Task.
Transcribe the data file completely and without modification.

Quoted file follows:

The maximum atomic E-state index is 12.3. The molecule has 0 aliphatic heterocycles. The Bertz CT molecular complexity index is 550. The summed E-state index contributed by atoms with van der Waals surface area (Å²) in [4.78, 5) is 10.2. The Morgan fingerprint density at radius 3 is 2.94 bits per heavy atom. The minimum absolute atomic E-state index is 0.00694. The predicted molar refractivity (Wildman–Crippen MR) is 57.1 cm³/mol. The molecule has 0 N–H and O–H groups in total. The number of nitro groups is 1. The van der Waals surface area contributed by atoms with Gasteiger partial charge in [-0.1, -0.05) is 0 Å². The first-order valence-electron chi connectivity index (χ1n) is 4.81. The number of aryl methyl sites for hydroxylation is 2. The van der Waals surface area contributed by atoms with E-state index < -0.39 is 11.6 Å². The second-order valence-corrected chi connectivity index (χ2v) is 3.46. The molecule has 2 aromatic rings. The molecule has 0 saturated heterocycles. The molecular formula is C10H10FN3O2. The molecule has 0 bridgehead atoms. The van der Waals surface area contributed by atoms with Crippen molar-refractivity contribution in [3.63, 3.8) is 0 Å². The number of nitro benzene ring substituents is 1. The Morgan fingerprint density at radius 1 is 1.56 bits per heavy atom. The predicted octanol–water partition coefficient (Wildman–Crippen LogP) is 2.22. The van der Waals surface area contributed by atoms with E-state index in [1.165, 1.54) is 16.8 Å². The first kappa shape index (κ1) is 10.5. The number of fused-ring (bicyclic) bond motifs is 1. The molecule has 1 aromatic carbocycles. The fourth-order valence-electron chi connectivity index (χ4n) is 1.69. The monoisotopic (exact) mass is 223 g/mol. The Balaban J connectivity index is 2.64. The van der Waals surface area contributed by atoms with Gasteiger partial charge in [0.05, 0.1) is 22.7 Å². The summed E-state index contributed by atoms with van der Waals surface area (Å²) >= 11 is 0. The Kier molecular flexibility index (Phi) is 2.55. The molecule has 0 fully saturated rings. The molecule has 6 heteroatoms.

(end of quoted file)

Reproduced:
The maximum atomic E-state index is 12.3. The molecule has 0 aliphatic heterocycles. The Bertz CT molecular complexity index is 550. The summed E-state index contributed by atoms with van der Waals surface area (Å²) in [4.78, 5) is 10.2. The Morgan fingerprint density at radius 3 is 2.94 bits per heavy atom. The minimum absolute atomic E-state index is 0.00694. The predicted molar refractivity (Wildman–Crippen MR) is 57.1 cm³/mol. The molecule has 0 N–H and O–H groups in total. The number of nitro groups is 1. The van der Waals surface area contributed by atoms with Gasteiger partial charge in [-0.1, -0.05) is 0 Å². The first-order valence-electron chi connectivity index (χ1n) is 4.81. The number of aryl methyl sites for hydroxylation is 2. The van der Waals surface area contributed by atoms with E-state index < -0.39 is 11.6 Å². The second-order valence-corrected chi connectivity index (χ2v) is 3.46. The molecule has 2 aromatic rings. The molecule has 0 saturated heterocycles. The molecular formula is C10H10FN3O2. The molecule has 0 bridgehead atoms. The van der Waals surface area contributed by atoms with Crippen molar-refractivity contribution in [3.63, 3.8) is 0 Å². The number of nitro benzene ring substituents is 1. The Morgan fingerprint density at radius 1 is 1.56 bits per heavy atom. The predicted octanol–water partition coefficient (Wildman–Crippen LogP) is 2.22. The van der Waals surface area contributed by atoms with E-state index in [1.165, 1.54) is 16.8 Å². The first kappa shape index (κ1) is 10.5. The number of fused-ring (bicyclic) bond motifs is 1. The molecule has 1 aromatic carbocycles. The fourth-order valence-electron chi connectivity index (χ4n) is 1.69. The monoisotopic (exact) mass is 223 g/mol. The Balaban J connectivity index is 2.64. The van der Waals surface area contributed by atoms with Gasteiger partial charge in [0.05, 0.1) is 22.7 Å². The summed E-state index contributed by atoms with van der Waals surface area (Å²) >= 11 is 0. The Kier molecular flexibility index (Phi) is 2.55. The molecule has 0 fully saturated rings. The molecule has 6 heteroatoms.